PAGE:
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What happens when a country drowns?
Global climate change is endangering small island countries, many of them developing nations, potentially harming their ability to function as independent states.
As international environmental co-operation stalls, we must ask what consequences climate change will have on the statehood of vulnerable countries. This is especially important because sovereignty is the most important principle in international relations. Any threat to a nation’s sovereignty could have unprecedented repercussions for global governance.
A state is defined under international law by the Montevideo Convention with four specific criteria: a permanent population, a defined territory, a government and the capacity to enter into relations with other states. Today, these conditions could be threatened by the international community’s inability to commit to strong environmental action.
Indeed, the Republic of Kiribati declared in 2015 that the effects of climate change are threatening its very existence as a nation. Along with the Maldives, the Marshall Islands, Tokelau and Tuvalu, Kiribati is especially vulnerable to the effects of climate change because it is composed entirely of low-lying atolls.
As the country pleads for international and proactive action regarding global warming, the effects of rising seas, dying corals and intensified natural hazards are putting a strain on its capacity to function.
How climate change affects entire nations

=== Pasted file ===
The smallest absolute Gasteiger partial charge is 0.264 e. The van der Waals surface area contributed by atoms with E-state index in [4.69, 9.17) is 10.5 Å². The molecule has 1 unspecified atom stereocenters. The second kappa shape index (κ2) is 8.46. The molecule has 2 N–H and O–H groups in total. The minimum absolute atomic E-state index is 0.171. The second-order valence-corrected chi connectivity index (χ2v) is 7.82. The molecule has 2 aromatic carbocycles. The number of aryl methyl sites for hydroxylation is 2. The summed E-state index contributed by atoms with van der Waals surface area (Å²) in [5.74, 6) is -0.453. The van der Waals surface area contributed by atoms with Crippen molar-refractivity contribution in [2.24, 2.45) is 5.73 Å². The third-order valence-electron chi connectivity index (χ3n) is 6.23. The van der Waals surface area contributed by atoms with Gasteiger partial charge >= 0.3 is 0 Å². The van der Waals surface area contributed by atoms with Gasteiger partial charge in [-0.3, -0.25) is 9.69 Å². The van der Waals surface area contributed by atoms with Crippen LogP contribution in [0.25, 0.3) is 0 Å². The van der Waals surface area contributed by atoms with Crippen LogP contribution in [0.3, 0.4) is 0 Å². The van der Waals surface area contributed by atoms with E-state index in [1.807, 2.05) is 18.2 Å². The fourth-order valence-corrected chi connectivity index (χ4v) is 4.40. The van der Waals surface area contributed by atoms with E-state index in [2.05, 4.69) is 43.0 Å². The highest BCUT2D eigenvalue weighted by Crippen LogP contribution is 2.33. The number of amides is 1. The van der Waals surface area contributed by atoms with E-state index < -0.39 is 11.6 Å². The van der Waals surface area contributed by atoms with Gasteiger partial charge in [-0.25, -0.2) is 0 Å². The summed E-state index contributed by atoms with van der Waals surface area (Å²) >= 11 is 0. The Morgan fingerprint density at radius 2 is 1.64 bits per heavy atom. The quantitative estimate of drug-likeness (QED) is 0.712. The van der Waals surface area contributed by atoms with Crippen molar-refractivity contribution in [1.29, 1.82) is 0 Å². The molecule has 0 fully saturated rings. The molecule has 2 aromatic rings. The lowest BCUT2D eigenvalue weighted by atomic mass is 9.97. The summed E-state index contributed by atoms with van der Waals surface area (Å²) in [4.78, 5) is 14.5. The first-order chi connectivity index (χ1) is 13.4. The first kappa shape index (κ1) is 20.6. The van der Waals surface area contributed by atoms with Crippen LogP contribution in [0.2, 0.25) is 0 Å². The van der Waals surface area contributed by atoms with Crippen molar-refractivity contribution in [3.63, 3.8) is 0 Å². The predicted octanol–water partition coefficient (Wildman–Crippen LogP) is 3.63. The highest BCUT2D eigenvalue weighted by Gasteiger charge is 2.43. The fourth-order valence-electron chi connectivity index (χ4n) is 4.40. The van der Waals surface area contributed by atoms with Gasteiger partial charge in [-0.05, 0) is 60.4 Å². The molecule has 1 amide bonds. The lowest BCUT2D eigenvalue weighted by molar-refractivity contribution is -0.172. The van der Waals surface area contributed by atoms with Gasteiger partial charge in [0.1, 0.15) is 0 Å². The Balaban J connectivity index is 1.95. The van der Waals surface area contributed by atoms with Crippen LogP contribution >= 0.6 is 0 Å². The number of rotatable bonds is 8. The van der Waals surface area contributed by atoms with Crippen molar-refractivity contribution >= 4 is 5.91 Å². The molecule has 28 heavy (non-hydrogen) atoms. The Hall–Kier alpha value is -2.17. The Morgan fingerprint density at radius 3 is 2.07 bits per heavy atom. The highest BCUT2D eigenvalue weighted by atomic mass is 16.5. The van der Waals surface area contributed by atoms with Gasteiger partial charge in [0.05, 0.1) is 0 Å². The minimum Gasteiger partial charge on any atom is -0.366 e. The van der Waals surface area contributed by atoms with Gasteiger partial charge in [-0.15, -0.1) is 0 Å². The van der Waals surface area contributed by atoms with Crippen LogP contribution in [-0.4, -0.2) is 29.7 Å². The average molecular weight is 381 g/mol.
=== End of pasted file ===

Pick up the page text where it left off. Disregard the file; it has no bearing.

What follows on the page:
Atoll nations are characterized by sub-surface freshwater reserves that are sensitive to sea level rise and drought, putting populations at risk of serious water shortages. Climate change is also affecting agricultural production, leading to food shortages and internal migrations.
On small islands, movements will soon require communities and individuals to move across borders. These factors could threaten a fundamental criteria of statehood as defined by the Montevideo Convention: a permanent population.
The previous president of Kiribati, Anote Tong, once said “our islands, our homes, may no longer be habitable — or even exist — within this century.” That indicates the second criteria for statehood, a territory, is being threatened. As climate change is not being efficiently tackled and countries begin to feel the effects of eroded shorelines, scholars have begun to ponder solutions.
Among them, the “government-in-exile” mechanism has been proposed. This tool allows a government to function outside of its territory, but requires the maintenance of a population. It also needs another sovereign nation to relinquish a piece of territory. Of course, it seems highly improbable that a state would voluntarily give land to a nation for relocation, or that it would abandon its territory.
In the end, this mechanism isn’t likely to be an efficient response since climate change complicates power dynamics among nations.